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You made it too nice, he won’t want to leave it to get on the bus��
HVAC next?
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Old 10-19-2023, 04:00 PM   #4
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with all the supplies and time spent, I thought maybe the grandkid was just going to move in there!! Oh, I didn't see a tv in it - did you forget it? LOL Oh, and a bathroom.
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Old 10-20-2023, 05:36 AM   #5
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Yeah, was looking for the satellite dish. LOL.
Very nicely done, Dutch.
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Old 10-20-2023, 08:08 AM   #6
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Very nice!!
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Old 10-20-2023, 11:50 AM   #7
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By the way, I had to wait at the end of the lane for the bus as a child. So dad helped me stay our of the wind. He took a 1x12 about 5 feet long and wired it to a fence post near a power pole! Kept the wind down a little.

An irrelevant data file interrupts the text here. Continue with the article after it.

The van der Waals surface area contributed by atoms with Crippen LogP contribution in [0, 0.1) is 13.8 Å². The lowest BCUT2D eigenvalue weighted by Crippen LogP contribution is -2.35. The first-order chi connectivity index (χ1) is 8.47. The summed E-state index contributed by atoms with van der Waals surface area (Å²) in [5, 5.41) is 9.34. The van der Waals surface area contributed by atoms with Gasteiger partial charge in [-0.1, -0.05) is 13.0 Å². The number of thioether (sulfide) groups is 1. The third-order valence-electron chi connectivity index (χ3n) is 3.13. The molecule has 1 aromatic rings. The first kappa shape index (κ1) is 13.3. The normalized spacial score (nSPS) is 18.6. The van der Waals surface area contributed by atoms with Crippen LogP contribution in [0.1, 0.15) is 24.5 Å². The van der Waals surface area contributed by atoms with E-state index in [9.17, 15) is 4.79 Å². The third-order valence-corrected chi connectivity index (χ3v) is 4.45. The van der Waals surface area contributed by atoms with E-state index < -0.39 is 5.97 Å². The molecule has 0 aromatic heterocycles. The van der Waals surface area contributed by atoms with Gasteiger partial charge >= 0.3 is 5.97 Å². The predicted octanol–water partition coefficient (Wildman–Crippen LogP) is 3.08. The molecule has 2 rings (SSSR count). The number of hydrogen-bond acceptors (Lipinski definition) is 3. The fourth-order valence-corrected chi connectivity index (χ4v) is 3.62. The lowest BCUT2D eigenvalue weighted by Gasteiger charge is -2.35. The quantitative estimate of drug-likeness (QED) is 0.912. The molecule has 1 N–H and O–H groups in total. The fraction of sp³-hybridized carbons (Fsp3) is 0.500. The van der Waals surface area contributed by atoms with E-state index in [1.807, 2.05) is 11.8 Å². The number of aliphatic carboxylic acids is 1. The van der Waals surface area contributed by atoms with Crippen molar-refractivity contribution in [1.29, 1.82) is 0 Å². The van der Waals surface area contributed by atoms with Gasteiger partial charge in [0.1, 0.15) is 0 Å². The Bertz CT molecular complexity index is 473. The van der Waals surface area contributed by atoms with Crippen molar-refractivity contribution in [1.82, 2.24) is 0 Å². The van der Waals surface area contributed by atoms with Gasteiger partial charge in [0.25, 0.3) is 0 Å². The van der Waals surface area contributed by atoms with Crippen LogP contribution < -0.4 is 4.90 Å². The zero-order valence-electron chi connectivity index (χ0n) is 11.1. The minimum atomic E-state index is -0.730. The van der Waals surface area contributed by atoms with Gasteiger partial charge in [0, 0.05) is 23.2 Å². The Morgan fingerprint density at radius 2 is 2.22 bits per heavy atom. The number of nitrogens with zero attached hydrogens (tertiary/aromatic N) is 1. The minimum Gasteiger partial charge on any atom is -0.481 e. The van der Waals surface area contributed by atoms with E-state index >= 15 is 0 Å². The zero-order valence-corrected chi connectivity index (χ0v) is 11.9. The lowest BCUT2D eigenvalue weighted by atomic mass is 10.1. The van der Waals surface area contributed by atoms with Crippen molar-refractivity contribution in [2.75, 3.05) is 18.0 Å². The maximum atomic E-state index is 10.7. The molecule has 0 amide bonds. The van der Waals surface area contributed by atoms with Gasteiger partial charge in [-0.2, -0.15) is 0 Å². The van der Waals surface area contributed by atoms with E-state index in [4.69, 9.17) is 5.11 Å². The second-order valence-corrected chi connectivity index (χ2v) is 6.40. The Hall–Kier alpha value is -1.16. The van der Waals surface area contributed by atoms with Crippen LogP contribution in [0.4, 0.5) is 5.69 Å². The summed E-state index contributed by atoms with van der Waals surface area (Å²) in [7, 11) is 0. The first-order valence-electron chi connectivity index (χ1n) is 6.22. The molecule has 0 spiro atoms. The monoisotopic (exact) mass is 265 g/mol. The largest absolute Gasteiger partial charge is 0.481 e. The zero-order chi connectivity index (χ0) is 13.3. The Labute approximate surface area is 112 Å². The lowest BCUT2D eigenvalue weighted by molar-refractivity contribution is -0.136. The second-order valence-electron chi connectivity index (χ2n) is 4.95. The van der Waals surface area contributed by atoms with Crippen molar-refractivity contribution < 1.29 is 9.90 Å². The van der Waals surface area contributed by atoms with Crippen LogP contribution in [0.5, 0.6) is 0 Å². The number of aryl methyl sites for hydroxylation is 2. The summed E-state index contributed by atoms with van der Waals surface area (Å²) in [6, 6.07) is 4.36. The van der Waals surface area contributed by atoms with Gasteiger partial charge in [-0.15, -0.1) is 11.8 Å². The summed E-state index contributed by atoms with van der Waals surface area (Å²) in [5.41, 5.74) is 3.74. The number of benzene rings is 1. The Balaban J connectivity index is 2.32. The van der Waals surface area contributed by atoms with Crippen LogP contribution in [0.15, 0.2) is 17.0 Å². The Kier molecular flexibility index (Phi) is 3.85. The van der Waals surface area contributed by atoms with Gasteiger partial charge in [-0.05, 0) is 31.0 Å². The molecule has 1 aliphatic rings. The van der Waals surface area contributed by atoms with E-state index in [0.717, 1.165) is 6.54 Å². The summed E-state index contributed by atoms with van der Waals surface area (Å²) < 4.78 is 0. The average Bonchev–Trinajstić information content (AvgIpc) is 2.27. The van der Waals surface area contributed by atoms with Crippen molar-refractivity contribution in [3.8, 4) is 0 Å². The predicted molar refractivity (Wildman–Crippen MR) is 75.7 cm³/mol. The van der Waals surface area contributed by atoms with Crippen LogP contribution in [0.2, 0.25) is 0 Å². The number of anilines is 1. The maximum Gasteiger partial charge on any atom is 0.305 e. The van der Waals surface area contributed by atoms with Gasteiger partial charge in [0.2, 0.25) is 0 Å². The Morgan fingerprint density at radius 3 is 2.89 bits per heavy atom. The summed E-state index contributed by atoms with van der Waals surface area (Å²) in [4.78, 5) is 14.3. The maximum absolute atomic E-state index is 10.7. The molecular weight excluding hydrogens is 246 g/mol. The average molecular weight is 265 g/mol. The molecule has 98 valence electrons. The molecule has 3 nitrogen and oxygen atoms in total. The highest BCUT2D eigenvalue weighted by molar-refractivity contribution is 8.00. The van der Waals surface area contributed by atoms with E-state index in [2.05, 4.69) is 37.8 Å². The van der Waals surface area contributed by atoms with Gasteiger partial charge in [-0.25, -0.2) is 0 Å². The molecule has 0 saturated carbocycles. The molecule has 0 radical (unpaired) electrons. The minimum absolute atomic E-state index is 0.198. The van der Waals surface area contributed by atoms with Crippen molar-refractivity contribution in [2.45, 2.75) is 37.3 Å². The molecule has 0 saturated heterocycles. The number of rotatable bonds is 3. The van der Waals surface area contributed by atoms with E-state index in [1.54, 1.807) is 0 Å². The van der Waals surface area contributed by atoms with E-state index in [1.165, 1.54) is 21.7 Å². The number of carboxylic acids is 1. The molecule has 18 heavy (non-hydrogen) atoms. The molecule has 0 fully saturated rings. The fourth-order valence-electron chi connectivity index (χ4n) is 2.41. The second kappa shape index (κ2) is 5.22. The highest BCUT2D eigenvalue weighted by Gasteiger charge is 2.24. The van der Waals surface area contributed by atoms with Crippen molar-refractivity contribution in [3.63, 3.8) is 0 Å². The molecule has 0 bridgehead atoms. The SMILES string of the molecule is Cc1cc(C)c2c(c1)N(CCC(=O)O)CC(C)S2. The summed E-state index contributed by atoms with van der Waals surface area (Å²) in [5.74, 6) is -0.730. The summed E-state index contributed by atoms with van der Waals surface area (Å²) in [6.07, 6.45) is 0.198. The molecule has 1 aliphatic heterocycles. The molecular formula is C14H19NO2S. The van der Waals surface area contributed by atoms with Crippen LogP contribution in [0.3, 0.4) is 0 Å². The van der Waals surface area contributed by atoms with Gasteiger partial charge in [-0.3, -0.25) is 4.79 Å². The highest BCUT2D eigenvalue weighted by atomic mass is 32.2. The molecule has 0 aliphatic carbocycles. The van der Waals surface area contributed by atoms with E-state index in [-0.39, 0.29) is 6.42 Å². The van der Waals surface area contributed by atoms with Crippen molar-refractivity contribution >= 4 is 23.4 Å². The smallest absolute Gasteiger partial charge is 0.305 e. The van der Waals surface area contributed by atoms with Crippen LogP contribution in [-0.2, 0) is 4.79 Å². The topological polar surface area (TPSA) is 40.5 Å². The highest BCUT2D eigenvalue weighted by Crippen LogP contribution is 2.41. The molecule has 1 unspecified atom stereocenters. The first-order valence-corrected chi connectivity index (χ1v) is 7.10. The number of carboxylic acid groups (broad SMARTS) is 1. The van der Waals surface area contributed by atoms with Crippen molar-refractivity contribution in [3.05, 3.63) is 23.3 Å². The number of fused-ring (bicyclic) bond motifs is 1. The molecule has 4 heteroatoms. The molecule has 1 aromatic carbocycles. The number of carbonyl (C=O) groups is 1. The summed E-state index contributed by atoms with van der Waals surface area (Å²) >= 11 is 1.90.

Times have changed!!!!
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Old 10-20-2023, 05:07 PM   #8
DutchmenSport
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Part of the over-all vision for the little Bus Stop house was to make it look somewhat rustic looking. I had this vision in my head when I first started, including the furniture I wanted to put inside. Old school, wooden, used, maybe even slightly weather beaten, but still completely solid and functional.

Today I though I'd go over to Wall Mart and see what kind of furniture they had. I wanted 2 chairs, a small end table, and a small lamp, with a rustic appearance.

On my way to Wall Mart, the though hit me.... "No! Not Wall Mart! Good Will!" They always have used and old stuff and priced really cheap.

So, off to Anderson, Indiana I went and swung into the Good Will store. I walked back to the furniture items and BINGO! Exactly what I was looking for. And, total cost for 2 chairs, the table and the lamp and shade, $35.00. The chairs and table are exceptionally solid! And had the absolute right "look." Well, I came home with em.

My wife has a mission to find the right kind of looking rustic curtains. But, I may just go back to Good Will and see what's there. Between Habitat for Humanity Restore store and Good Will, these two places are a little jewel!

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Old 10-25-2023, 07:00 PM   #9
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Very nice work!